2) What bothered me about Anderson and his pitch — no matter how much he may have tried to insulate himself from this criticism in the book itself — was that he was leveraging his own current celebrity in order to put forward a rehashed, sound-byte-ready paradigm. Given the short attention span of the average listener, I think it’s fair to say that’s the part of the message that would become the ‘takeaway’, while the finer points, qualifiers and caveats would all be forgotten.
3) I think that’s what he was aiming for, because that’s what cultural gurus do: they excite people by presenting simple solutions to complex problems. Worried about life? Be happy!
Again, I should have been clearer.
As to the world being the way it is, I have no problem with that. My concern is not so much for myself, but for the great mass of people who are currently interested in writing. They’re being told that the secret to success is to set up a blog, pound out some words, give those words away free, and…then what? As a writer you know how much effort needs to go into craft before you start trying to land a gig. And that’s apart from any native talents one might have.
Free isn’t a consideredchoice for most writers, it’s the only choice. The fact that it has been proposed by someone who did not themselves achieve fame/success/whatever as a result of that paradigm is glossed over, and that bothers me. I agree that giving things away is one way to attract interest.* At the grocery store they call such things ‘coupons’ or ‘BOGO’ — buy one, get one.. (There’s nothing better than BOGO. Particularly BOGO ice cream.) But your average newbie/wannabe writer isn’t putting work out there as part of a massive, multi-product retail outfit looking to leverage high-volume, low-margin business. They’re just one person with a story. In what sense is any aspect of ‘free’ as Anderson (or Doctorow or Godin) proposes it any sort of option for that writer?
My post attempted — however feebly — to argue against the notion that following the free path was inherently a good idea. I think it’s fraught with risks, not the least of which is that you end up branding yourself in ways that may be problematic down the road. Maybe it’s working for people — I don’t know. All I know is that it’s clearly a fad right now, and one that I do not see as benign.
(Attendant to all these issues is something I have addressed in several posts. What does it mean to be an amateur or a professional? I think that’s a conversation we should all be having.)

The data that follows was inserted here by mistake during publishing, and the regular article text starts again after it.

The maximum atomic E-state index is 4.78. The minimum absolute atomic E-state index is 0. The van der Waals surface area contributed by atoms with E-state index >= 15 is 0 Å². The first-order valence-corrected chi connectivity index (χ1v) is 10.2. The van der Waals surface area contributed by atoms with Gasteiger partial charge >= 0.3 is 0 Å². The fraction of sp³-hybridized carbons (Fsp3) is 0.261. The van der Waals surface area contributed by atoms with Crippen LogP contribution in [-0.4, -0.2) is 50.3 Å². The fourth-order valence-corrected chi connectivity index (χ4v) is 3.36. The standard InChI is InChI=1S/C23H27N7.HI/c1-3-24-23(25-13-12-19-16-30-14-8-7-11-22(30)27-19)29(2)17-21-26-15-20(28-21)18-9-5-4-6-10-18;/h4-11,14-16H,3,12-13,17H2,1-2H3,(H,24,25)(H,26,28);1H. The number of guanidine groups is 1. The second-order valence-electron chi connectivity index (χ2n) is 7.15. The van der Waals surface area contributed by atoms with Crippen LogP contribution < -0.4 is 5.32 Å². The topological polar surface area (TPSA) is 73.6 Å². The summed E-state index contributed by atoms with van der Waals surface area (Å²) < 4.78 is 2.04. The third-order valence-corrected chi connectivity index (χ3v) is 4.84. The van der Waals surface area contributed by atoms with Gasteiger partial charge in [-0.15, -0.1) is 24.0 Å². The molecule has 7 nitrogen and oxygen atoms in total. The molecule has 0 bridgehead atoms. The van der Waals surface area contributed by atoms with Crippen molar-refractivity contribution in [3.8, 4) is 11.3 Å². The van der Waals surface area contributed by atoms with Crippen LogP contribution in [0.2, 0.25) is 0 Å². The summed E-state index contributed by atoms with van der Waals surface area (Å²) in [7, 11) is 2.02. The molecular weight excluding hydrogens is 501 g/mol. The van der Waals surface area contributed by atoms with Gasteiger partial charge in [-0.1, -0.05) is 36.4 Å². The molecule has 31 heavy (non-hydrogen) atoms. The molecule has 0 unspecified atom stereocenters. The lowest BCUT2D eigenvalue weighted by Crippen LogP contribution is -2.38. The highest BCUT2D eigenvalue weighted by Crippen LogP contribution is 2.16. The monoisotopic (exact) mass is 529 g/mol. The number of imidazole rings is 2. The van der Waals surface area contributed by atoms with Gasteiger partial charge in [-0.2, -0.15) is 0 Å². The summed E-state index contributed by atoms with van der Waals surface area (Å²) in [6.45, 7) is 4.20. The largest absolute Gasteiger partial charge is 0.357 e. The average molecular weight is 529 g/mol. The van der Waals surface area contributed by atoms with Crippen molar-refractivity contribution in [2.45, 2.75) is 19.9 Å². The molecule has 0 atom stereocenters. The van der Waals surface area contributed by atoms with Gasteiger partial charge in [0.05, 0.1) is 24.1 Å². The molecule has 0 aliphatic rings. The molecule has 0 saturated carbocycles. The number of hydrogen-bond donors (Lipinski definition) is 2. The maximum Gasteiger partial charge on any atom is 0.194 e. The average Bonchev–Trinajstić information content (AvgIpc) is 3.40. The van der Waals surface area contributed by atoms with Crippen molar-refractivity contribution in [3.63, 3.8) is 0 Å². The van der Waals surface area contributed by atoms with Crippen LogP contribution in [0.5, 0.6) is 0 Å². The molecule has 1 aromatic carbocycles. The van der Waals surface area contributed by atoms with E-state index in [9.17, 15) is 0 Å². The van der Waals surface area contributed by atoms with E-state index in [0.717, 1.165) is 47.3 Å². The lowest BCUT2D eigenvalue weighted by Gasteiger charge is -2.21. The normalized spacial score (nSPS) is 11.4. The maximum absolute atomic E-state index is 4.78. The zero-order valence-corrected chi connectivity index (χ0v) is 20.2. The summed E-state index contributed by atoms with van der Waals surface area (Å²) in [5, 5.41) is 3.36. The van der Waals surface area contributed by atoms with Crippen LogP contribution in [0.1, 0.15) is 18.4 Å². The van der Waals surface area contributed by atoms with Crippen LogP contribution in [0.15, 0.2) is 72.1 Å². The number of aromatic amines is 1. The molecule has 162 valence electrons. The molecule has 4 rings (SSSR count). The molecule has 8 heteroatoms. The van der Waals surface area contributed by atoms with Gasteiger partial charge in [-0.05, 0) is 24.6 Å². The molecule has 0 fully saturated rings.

In sum, and despite this reply, which I hope you will see not as a defense but rather as an embarrassed elucidation, I agree with everything you wrote, and I very much appreciate you taking the time to write it. I also hope to be a bit more cautious in my posts, erring even more on the side of clarity.
* Free is also a fair way to demonstrate value. My short story collection contains twelve short stories. I will make a sample of those stories available to readers before asking them to commit to a purchase. I do not see this as a marketing hook per se, but rather as a necessary obligation on my part to demonstrate an acceptable level of storytelling skill. To the extent that sales might be hurt if I did not do this, I agree. Then again, I suspect the inability to test-drive a particular kind of car would also hurt sales of that model. Because content cannot be ‘returned’ as a car would be to the showroom or dealer lot, I simply have to see that as a price content creators must pay in order to reassure consumers that they can deliver the goods.
Luci Temple says
Thanks for the ongoing discussion 🙂
Certainly, theory is always easier than practice, and the pros and cons of any method need to be weighed up on a case by case basis. It’s not going to be for everyone.
And, getting publicity is always going to be easier if you already are ‘someone’ rather than an unknown – that is true of both the traditional media and online.
What is interesting, however, is why someone like Anderson who doesn’t *need* to use Free would choose to anyway. Usually we only branch out and try new methods when the old ones aren’t working for us, so one would expect that someone who is successful in their own right via traditional publishing would keep using the old system. I don’t see why he would unless he really believed in its value. And, perhaps, realises the limitations of the old model, whereby the reader may pay $30 but only $3 comes back to the author.